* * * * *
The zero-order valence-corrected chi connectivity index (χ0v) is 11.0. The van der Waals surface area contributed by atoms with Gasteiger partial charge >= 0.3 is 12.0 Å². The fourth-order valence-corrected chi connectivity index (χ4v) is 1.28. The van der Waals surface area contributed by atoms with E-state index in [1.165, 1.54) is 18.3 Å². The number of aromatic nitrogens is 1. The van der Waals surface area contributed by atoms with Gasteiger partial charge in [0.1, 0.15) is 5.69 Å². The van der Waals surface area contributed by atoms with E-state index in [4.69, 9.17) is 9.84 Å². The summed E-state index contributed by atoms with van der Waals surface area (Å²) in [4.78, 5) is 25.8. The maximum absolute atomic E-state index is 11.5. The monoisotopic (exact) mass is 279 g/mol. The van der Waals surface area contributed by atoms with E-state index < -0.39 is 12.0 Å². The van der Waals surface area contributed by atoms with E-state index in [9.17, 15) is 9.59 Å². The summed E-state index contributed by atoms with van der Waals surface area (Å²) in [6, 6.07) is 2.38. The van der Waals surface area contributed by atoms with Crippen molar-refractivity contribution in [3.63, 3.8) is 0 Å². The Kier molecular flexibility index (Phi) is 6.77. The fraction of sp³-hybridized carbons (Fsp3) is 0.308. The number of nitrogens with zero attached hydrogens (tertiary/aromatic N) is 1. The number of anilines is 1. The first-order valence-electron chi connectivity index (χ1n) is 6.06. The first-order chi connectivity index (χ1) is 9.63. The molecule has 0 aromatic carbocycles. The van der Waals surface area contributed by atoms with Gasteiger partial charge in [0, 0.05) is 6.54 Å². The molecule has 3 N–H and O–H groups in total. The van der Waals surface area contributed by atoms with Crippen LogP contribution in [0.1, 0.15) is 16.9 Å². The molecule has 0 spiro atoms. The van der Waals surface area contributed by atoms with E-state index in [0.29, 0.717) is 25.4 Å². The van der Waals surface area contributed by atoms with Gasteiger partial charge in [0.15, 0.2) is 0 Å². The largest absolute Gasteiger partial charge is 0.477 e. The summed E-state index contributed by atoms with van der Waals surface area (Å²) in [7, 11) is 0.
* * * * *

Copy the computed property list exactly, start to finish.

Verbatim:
The zero-order valence-corrected chi connectivity index (χ0v) is 11.0. The van der Waals surface area contributed by atoms with Gasteiger partial charge >= 0.3 is 12.0 Å². The fourth-order valence-corrected chi connectivity index (χ4v) is 1.28. The van der Waals surface area contributed by atoms with E-state index in [1.165, 1.54) is 18.3 Å². The number of aromatic nitrogens is 1. The van der Waals surface area contributed by atoms with Gasteiger partial charge in [0.1, 0.15) is 5.69 Å². The van der Waals surface area contributed by atoms with E-state index in [4.69, 9.17) is 9.84 Å². The summed E-state index contributed by atoms with van der Waals surface area (Å²) in [4.78, 5) is 25.8. The maximum absolute atomic E-state index is 11.5. The monoisotopic (exact) mass is 279 g/mol. The van der Waals surface area contributed by atoms with E-state index < -0.39 is 12.0 Å². The van der Waals surface area contributed by atoms with E-state index in [9.17, 15) is 9.59 Å². The summed E-state index contributed by atoms with van der Waals surface area (Å²) in [6, 6.07) is 2.38. The van der Waals surface area contributed by atoms with Crippen molar-refractivity contribution in [3.63, 3.8) is 0 Å². The Kier molecular flexibility index (Phi) is 6.77. The fraction of sp³-hybridized carbons (Fsp3) is 0.308. The number of nitrogens with zero attached hydrogens (tertiary/aromatic N) is 1. The number of anilines is 1. The first-order valence-electron chi connectivity index (χ1n) is 6.06. The first-order chi connectivity index (χ1) is 9.63. The molecule has 0 aromatic carbocycles. The van der Waals surface area contributed by atoms with Gasteiger partial charge in [0, 0.05) is 6.54 Å². The molecule has 3 N–H and O–H groups in total. The van der Waals surface area contributed by atoms with Crippen LogP contribution in [0.1, 0.15) is 16.9 Å². The molecule has 0 spiro atoms. The van der Waals surface area contributed by atoms with E-state index in [0.29, 0.717) is 25.4 Å². The van der Waals surface area contributed by atoms with Gasteiger partial charge in [0.15, 0.2) is 0 Å². The largest absolute Gasteiger partial charge is 0.477 e. The summed E-state index contributed by atoms with van der Waals surface area (Å²) in [7, 11) is 0.